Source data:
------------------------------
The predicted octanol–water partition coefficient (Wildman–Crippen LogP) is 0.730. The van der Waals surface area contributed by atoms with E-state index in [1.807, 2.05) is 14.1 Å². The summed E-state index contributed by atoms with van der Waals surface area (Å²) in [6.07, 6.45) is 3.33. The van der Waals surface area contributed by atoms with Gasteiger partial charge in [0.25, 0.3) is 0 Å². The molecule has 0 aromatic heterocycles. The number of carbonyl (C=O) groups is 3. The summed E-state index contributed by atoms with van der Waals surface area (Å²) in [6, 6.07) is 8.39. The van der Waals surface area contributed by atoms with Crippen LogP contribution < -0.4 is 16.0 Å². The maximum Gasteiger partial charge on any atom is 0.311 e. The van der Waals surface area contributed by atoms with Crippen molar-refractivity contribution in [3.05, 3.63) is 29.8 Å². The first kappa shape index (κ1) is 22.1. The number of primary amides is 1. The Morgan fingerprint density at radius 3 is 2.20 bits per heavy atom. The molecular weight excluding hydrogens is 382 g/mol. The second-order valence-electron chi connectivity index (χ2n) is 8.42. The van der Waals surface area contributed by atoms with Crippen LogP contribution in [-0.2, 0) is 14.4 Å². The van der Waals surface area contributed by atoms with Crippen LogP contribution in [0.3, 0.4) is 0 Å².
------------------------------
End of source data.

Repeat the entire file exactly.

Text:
The predicted octanol–water partition coefficient (Wildman–Crippen LogP) is 0.730. The van der Waals surface area contributed by atoms with E-state index in [1.807, 2.05) is 14.1 Å². The summed E-state index contributed by atoms with van der Waals surface area (Å²) in [6.07, 6.45) is 3.33. The van der Waals surface area contributed by atoms with Gasteiger partial charge in [0.25, 0.3) is 0 Å². The molecule has 0 aromatic heterocycles. The number of carbonyl (C=O) groups is 3. The summed E-state index contributed by atoms with van der Waals surface area (Å²) in [6, 6.07) is 8.39. The van der Waals surface area contributed by atoms with Crippen LogP contribution < -0.4 is 16.0 Å². The maximum Gasteiger partial charge on any atom is 0.311 e. The van der Waals surface area contributed by atoms with Crippen molar-refractivity contribution in [3.05, 3.63) is 29.8 Å². The first kappa shape index (κ1) is 22.1. The number of primary amides is 1. The Morgan fingerprint density at radius 3 is 2.20 bits per heavy atom. The molecular weight excluding hydrogens is 382 g/mol. The second-order valence-electron chi connectivity index (χ2n) is 8.42. The van der Waals surface area contributed by atoms with Crippen LogP contribution in [-0.2, 0) is 14.4 Å². The van der Waals surface area contributed by atoms with Crippen LogP contribution in [0.3, 0.4) is 0 Å².